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Parents 'spreading the fear' to their kids over Momo Challenge

Children frightened by stories about the so-called Momo Challenge — alleged viral videos of a creepy creature that instructs kids how to harm their family or themselves —can blame at least one group of individuals for freaking them out: their parents.

The challenge is believed to be a hoax but panic has spread nonetheless

The Momo Challenge is believed to be a hoax. YouTube said it had 'seen no recent evidence of videos promoting the Momo Challenge' circulating on its platform. (Twitter )

Children frightened by stories about the so-called Momo Challenge — purported viral videos of a creepy creature that instructs kids how to harm their family or themselves — can blame at least one group of individuals for freaking them out: their parents.

"Facebook parents are the ones who are spreading this like wildfire," said Paul Davis, a social media expert who specializes in online safety. 

Parental warnings about the Momo Challenge have swept Facebook and other social media in recent days. Parents have expressed concern about purported videos allegedly circulating online that feature a grinning creature with matted hair and bulging eyes encouraging children to hurt themselves or engage in other dangerous actions, such as turning on stoves without telling their parents. 

But the challenge is believed to be a hoax. It's unclear how many videos exist or to what extent they have circulated, among children or elsewhere. So far, there are no substantiated reports of children causing any kind of harm because of these videos. 

Davis said students in his safety presentations all provide different stories about what they've heard regarding the Momo Challenge, and it's all based on what their parents have told them.

"Ten-year-olds aren't on Facebook. It's moms and dads who are. So they're taking the information. They're viral marketing it."

'No recent evidence'

It's not the first time the so-called Momo Challenge has surfaced. Last year, there were reports of similar videos circulating through WhatsApp.

The origin of the Momo Challenge this time around is unclear. The Atlantic reported that earlier this week,  a Twitter user going by the name of Wanda Maximoff tweeted: "Warning! Please read, this is real. There is a thing called 'Momo' that's instructing kids to kill themselves," the attached screenshot of a Facebook post reads. "INFORM EVERYONE YOU CAN."

That message, according to The Atlantic, was retweeted thousands of times, along with the creepy face of Momo. News agencies picked up the story, as did Kim Kardashian, who posted a warning about the Momo Challenge on her Instagram account.

Reports of the challenge have prompted police agencies and schools to issue warnings. 

"We are receiving conflicting reports over what this 'challenge' truly entails or if it is even real," said John Malloy, director of education for the Toronto District School Board. 

"While we would never want to perpetuate a hoax, given the significant amount of media coverage and the number of questions we are receiving from staff, parents and students, we felt this was an opportunity to remind parents and children about online safety in today's digital world."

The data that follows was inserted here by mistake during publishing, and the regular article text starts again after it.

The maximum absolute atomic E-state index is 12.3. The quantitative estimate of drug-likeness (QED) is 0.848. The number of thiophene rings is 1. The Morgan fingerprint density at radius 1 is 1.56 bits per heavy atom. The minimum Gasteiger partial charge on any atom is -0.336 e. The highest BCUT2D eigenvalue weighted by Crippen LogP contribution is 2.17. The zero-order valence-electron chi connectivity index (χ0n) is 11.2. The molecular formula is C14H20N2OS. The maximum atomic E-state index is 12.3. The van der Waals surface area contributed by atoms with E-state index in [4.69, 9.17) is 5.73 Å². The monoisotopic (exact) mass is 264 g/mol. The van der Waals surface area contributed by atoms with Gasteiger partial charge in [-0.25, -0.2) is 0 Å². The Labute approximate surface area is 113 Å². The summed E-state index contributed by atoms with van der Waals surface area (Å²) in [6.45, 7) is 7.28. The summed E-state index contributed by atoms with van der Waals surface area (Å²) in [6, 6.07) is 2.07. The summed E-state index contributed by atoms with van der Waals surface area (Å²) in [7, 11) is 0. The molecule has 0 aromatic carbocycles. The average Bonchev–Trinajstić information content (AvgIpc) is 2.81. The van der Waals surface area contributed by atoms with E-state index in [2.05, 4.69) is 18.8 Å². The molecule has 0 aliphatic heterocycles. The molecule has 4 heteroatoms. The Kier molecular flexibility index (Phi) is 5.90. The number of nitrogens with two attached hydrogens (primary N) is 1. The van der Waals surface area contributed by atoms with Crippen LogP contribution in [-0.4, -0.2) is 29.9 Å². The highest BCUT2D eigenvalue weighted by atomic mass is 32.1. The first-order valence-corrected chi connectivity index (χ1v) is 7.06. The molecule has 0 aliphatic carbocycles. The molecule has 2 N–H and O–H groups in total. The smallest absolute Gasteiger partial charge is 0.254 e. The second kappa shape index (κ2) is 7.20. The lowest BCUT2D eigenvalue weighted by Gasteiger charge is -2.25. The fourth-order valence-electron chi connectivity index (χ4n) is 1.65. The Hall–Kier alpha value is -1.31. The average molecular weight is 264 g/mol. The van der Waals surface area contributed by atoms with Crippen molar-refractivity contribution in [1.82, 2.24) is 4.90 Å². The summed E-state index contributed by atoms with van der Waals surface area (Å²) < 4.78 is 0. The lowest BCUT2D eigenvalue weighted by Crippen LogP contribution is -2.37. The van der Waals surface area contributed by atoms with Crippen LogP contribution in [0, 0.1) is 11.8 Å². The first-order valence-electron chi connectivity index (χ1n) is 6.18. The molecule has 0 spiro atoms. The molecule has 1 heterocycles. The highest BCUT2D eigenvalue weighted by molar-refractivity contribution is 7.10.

In a statement, YouTube said after a review the company had "seen no recent evidence of videos promoting the Momo Challenge on YouTube."

"Despite press reports of this challenge surfacing, we haven't had any recent links flagged or shared with us from YouTube that violate our Community Guidelines," the social media giant said. 

'The kid is terrified'

Jesse Miller a B.C.-based social media expert who educates kids on internet safety, said what's particularly concerning are the number of kids in his school sessions who say they have only heard about Momo because their parents brought it to their attention.

"I've had a number of events where kids have said: 'I didn't know what this is until my mom just showed me this picture.' And the kid is terrified," Miller said.

Miller also laid some blame on the media, tweeting earlier this week: "Media & Parents, STOP MAKING #MomoChallenge A THING."

Media attention and fear spread about the so-called challenge may have also had the unintended consequence of creating some actual Momo videos. Davis said he discovered one Toronto media account that featured a Momo video that threatened to kill the viewer if they didn't listen to them.

"Kids are now ... saying 'Oh my goodness, it's real.' What they're seeing now isn't the origin of it, it's now someone saying 'I'm going to jump on this because kids are freaked out.'"

Meanwhile, Miller said the Momo story is overshadowing real incidents of people taking episodes of children's shows and splicing in hardcore pornography or self harm displays into YouTube content. 

"You have parents who opt to just put their child in front of a device and just let them watch that without the oversight of vetting the content," he said.

'Scared a lot of the parents'

Ian Landy, principal at Edgehill Elementary School in Powell River, B.C., who has blogged about the issue, said some parents were asking him if "this is something we need to jump on."

"No. As far as I can see and what I've heard," he said. 

He said students at his school who heard about the Momo Challenge did not overreact; some were already familiar with the challenge from last year's news reports.

"If anything, they were acting to it in a problem-solving way, largely because they remember how scared a lot of the parents were last time," he said.

"So the message coming out to our parents is very much: use this as an opportunity to talk about what you're doing on social media, what your kids are doing on social media."

About the Author

Mark Gollom

Reporter

Mark Gollom is a Toronto-based reporter with CBC News. He covers Canadian and U.S. politics and current affairs.

With files from The Associated Press